Even now I can remember how difficult that time of waiting was. There were good days and bad days – and bad days usually meant not wanting to get out of bed. I also remember feeling out of place. I was fighting feelings of jealousy for those around me that were pregnant. I didn’t understand why it was so hard for us to start our family and seemingly so easy for others. I wanted to believe that I was preparing for motherhood just like them, but it felt so different, too different. The paperwork was a good distraction and kept me busy.
Our experience is different because while we were waiting to be matched we were approached by a family that wanted us to adopt their unborn babies – twins with significant medical and developmental concerns. We spent time praying about it and knew that God wanted us to say yes, so we did. We brought the family into our agency and two weeks before the babies were born the family changed their mind and decided to parent. We were really heartbroken. It was a challenging situation. We understood and want birth families to raise their babies. None of that made it hurt any less, but in time we appreciated this greater understanding and know that it was good that they decided they could parent. From there we took some time off and went back to waiting.
After the failed match I was definitely more nervous and more aware that there were no guarantees that we would be able to adopt. We spent 4 months committed to the birth family of the twins. We were so ready to be parents and thought we were going to be to those babies, but God had something different for us.
Part of your question was if we there was something that was easy- the easiest and definitely a very comforting thing, was talking to other people who have adopted. I feel like there’s this instant connection and no one understands you quite like someone else who has been through adoption. You’d think, or at least I thought, it would be hard to reach out and talk to a stranger about this deeply personal stuff, but it wasn’t. And I’m so thankful for the people who have walked before us and shared their wisdom with us.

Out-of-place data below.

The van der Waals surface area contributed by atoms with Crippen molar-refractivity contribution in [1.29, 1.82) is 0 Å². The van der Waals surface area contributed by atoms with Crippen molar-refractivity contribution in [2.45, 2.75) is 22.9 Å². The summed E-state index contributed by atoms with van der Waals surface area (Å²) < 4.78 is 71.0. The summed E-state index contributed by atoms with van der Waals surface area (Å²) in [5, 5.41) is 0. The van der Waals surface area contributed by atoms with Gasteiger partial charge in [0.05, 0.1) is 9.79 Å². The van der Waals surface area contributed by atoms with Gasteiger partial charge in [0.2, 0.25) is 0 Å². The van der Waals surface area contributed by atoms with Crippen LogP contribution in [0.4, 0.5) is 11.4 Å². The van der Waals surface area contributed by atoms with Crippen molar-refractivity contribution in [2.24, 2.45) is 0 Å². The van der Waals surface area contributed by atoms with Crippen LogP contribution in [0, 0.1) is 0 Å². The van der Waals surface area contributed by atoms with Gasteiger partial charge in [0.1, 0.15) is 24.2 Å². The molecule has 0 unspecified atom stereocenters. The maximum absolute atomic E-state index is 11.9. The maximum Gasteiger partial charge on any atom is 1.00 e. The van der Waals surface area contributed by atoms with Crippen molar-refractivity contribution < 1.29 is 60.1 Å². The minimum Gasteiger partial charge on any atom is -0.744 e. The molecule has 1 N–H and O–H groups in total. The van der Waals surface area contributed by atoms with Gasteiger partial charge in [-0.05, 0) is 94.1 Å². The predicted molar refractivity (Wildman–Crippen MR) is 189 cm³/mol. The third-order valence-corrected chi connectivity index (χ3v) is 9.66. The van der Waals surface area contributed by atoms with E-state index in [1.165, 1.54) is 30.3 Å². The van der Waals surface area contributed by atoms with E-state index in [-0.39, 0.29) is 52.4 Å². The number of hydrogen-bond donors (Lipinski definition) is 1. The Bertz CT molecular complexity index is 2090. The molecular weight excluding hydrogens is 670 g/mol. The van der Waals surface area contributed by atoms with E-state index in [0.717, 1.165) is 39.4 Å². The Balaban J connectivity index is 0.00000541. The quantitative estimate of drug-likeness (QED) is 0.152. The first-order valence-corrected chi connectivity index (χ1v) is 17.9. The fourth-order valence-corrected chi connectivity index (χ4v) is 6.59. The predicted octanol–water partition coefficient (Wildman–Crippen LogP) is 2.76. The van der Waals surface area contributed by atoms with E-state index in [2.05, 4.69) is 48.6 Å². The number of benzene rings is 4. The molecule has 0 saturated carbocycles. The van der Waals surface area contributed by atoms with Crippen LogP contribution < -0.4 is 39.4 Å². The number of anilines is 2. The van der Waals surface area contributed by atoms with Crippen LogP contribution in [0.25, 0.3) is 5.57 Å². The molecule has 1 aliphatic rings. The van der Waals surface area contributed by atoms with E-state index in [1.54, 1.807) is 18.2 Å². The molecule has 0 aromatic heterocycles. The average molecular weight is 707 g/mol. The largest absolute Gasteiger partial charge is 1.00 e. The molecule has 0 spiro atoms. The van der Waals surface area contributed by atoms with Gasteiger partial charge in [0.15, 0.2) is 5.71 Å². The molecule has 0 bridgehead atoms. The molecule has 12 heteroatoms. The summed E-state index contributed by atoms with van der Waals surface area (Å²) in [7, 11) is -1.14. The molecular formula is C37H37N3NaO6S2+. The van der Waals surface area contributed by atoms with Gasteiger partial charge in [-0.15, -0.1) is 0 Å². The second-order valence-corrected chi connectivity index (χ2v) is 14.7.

Many people fear this type of adoption because they are afraid of having a relationship with the birth family. What would you say to them?
Read things written by birth parents. At our agency’s orientation there was a panel with birth moms and our eyes were opened to their experiences. We consider it a gift to know the birth family. We have special stories to share with our daughter that are part of who she is. It’s worth getting over that fear to better love and serve these kids. Having a relationship or at least an understanding of their birth family, of their roots and their background, helps make them feel whole. You can’t deny the fact that their story starts before they came into your home, that isn’t fair to them.
What are ways that you talk about adoption with Eliza and honor her birth family?
From the beginning we’ve read stories about adoption and pray for her birth family. We continue to do those things and as she’s gotten older she’s been interested in knowing more. Now we’re sharing her birth story and pictures with her. We never want to shy away from questions she has even if we don’t know the answers. She doesn’t fully understand it yet, but now, at four years old, she knows that she has a first momma who loves her very much, and that she also has her momma who God personally chose to be her mom for forever. At birth we gave her and her birth mom matching necklaces. We hope it’s a visual reminder to both of the love shared between them.
Beyond that I remember that there’s always room to grow. I love reading and talking to others to learn more ways we can talk about adoption and honor her birth family.
Some people want to choose this type of adoption because they think getting a baby will be easiest (as in they won’t remember). Have you found this to be true?
I think it’s easy to forget that children adopted as infants experience trauma from not being with their birth family. Remember, for nine months this little baby heard the same voice, felt the same heartbeat, went through the same rhythms, and had a host of experiences in utero- and then, boom, that voice, that heartbeat, those rhythms are all gone. No matter how young, every adopted child has experienced deep loss that leaves its footprints in those little souls and bodies. We try to keep this in mind and remember that it’s a potential factor in her behavior and development.